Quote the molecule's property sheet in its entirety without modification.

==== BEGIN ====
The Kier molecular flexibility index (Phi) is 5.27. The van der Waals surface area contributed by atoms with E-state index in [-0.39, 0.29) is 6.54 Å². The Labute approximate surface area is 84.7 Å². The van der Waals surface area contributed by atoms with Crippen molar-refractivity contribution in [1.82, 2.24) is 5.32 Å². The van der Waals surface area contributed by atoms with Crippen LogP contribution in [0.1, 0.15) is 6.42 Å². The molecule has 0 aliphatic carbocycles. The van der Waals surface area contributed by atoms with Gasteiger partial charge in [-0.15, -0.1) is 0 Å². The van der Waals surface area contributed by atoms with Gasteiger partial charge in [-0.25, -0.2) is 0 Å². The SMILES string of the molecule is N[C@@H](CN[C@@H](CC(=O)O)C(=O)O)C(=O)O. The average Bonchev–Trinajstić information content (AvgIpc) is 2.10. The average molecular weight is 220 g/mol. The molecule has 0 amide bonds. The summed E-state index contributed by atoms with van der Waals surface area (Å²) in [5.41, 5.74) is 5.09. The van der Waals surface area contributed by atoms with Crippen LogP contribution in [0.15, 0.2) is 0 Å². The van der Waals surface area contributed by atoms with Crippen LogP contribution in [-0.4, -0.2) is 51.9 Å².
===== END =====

The Kier molecular flexibility index (Phi) is 5.27. The van der Waals surface area contributed by atoms with E-state index in [-0.39, 0.29) is 6.54 Å². The Labute approximate surface area is 84.7 Å². The van der Waals surface area contributed by atoms with Crippen molar-refractivity contribution in [1.82, 2.24) is 5.32 Å². The van der Waals surface area contributed by atoms with Crippen LogP contribution in [0.1, 0.15) is 6.42 Å². The molecule has 0 aliphatic carbocycles. The van der Waals surface area contributed by atoms with Gasteiger partial charge in [-0.15, -0.1) is 0 Å². The van der Waals surface area contributed by atoms with Gasteiger partial charge in [-0.25, -0.2) is 0 Å². The SMILES string of the molecule is N[C@@H](CN[C@@H](CC(=O)O)C(=O)O)C(=O)O. The average Bonchev–Trinajstić information content (AvgIpc) is 2.10. The average molecular weight is 220 g/mol. The molecule has 0 amide bonds. The summed E-state index contributed by atoms with van der Waals surface area (Å²) in [5.41, 5.74) is 5.09. The van der Waals surface area contributed by atoms with Crippen LogP contribution in [0.15, 0.2) is 0 Å². The van der Waals surface area contributed by atoms with Crippen LogP contribution in [-0.4, -0.2) is 51.9 Å².